By C. Todd Lopez
WASHINGTON (May 02, 2012) -- The Soldiers competing this week in the Warrior Games at Colorado Springs, Colo., are members of one of the 29 Warrior Transition Units spread across the Army.
They are wounded, ill and injured Soldier-athletes with prosthetics, amputations, traumatic brain injury and post-traumatic stress, and "through sport, daily activity and getting a sweat, they get better," said Brig. Gen. Darryl A. Williams, assistant surgeon general and commander, Warrior Transition Command.
"That's the resiliency of our Army," he said.
Williams spoke to reporters, May 1, via telephone, from the Warrior Games in Colorado. He said the Soldiers who compete in the games signed up for military service to be something bigger and better than themselves.
America, he said, doesn't know "these Soldiers that surround me. They get after it every single day. It just shows the strength (of) Soldiers who have given some, and some have given all. They are the best of our country."
While not all Soldiers that have been injured in combat will end up back in uniform, Williams said that since 2007, the Army's Warrior Transition program has transitioned 22,000 back to the Army. The equivalent of about two divisions of Soldiers, Williams said, has since returned to uniform after overcoming traumatic brain injury and post-traumatic stress.
While not all Soldiers in the Army's Warrior Transition Units come to the games, Williams said, there is a "vibrant, adaptive sports program" at all of the Army's WTUs.
Perry is a recovering Soldier in the WTU at Fort Campbell, Ky. She was injured during a training accident in May 2005 at Fort Carson, Colo. Her left leg was amputated below the knee as a result of her injury. She said she was always active in sports before her injury, but afterward, it was the very language surrounding her injury that initially kept her from continuing to compete.
"The word 'adaptive,' to me, makes me feel different, and I didn't want to feel different than my other friends," she said. "Adaptive sports" is a term used to describe traditional athletics that have been modified to compensate for people with disabilities.
In 2010, Perry said, she went to the Center for the Intrepid, now at San Antonio Army Medical Center.
"I was seeing injuries way worse than I was experiencing," she said. "They strapped me into a wheelchair, got me playing wheelchair basketball to boost my ego a little bit after scoring a few points. And since then I've been involved in adaptive sports, and that's what brought me here today for the Warrior Games for the second year."
In 2011, Perry won gold in the seated shot put competition. This year, she's competing in the 50-meter freestyle and 50-meter backstroke competition, as well as the 100-meter sprint and standing shot put competition.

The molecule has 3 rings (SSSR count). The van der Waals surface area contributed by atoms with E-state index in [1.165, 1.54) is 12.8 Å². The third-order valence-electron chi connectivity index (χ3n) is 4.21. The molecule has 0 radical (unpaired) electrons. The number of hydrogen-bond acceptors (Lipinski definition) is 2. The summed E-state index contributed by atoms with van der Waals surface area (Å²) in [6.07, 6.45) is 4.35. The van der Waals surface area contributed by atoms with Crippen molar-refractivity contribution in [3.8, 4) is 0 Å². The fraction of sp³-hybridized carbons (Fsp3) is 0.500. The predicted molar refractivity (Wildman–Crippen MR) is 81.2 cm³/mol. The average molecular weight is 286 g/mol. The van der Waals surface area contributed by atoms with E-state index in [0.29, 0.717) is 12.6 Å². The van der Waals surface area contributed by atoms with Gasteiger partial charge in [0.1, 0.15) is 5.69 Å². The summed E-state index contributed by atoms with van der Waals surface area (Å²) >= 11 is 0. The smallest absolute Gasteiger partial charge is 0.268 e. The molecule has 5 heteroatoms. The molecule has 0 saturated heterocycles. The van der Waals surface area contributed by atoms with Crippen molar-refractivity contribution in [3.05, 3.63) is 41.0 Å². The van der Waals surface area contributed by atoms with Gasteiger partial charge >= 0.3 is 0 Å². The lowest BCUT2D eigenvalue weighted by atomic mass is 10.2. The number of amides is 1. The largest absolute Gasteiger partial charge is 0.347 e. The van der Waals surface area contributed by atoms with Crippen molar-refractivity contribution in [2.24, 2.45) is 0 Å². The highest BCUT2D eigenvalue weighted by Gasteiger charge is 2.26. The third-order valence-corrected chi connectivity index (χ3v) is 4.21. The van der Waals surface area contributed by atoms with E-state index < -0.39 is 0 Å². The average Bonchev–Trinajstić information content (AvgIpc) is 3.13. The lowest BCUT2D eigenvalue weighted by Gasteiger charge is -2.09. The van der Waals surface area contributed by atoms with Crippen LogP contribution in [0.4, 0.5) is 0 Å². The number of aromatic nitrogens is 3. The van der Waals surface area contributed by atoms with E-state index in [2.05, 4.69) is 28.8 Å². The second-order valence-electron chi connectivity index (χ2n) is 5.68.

Competition at the Warrior Games, Perry said, may only be slightly different than competition at any other athletic competition.
"I think it's a lot more aggressive," she said. "They have something to go out there and prove as much as you do. We all get along pretty good. The morale is good. But when it's time to compete, it's time to compete -- you don't have friends."
Perry serves as the Defense Travel System specialist for her Warrior Transition Unit.
LT. COL. DUDEK
Dudek was injured July 9, 2007, when an explosively-formed penetrator came through the back of his Stryker in Iraq. Another Soldier was killed during the attack, Dudek said, and he was severely injured.
"After a quick firefight and a helicopter ride, within an hour I had a laminectomy, surgery on my spine to release the pressure," he said. "It gave me the ability to get my quads and hamstrings back. And so I had a long road ahead of me for recover."
Dudek's injury has left him unable to walk without assistance, as he is paralyzed below both knees. "Nothing below the knee works; I have braces that let me get around. I think I get around okay. I use a wheelchair most of the time. But I am able to get around with forearm crutches, if I need to intimidate people."
Dudek said the chronic pain from his injury made it easy for him to gain weight, until a "really pushy person" got him playing golf again.
"I started realizing a lot of the obstacles in front of me were just illusions I'd put in front of myself and I started swimming again and I started going skiing," he said. "I started realizing a lot of things I used to do I could still do, I can do with an adapted piece of equipment. America's behind me 100 percent in terms of equipment and facilities and expertise and so the community was there in a way that I had never seen before."
Since his injury, Dudek has participated in the Army Ten miler, a Sprint Triathlon and the Seattle-to-Portland cycling event. He also said he's been a life-long swimmer, and he'll capitalize on his love of the pool during the Warrior Games.
"I'll take what I've learned the last two months and apply it and do my best to kick some butt in swimming," he said. "That's why I'm here and what I'm going to do for my Army."
Dudek served as commander of the Warrior Transition Battalion at Joint Base Lewis-McChord before he joined the Warrior Transition Command headquarters staff. There he serves as the Plans, Policy, and Procedures Branch Chief.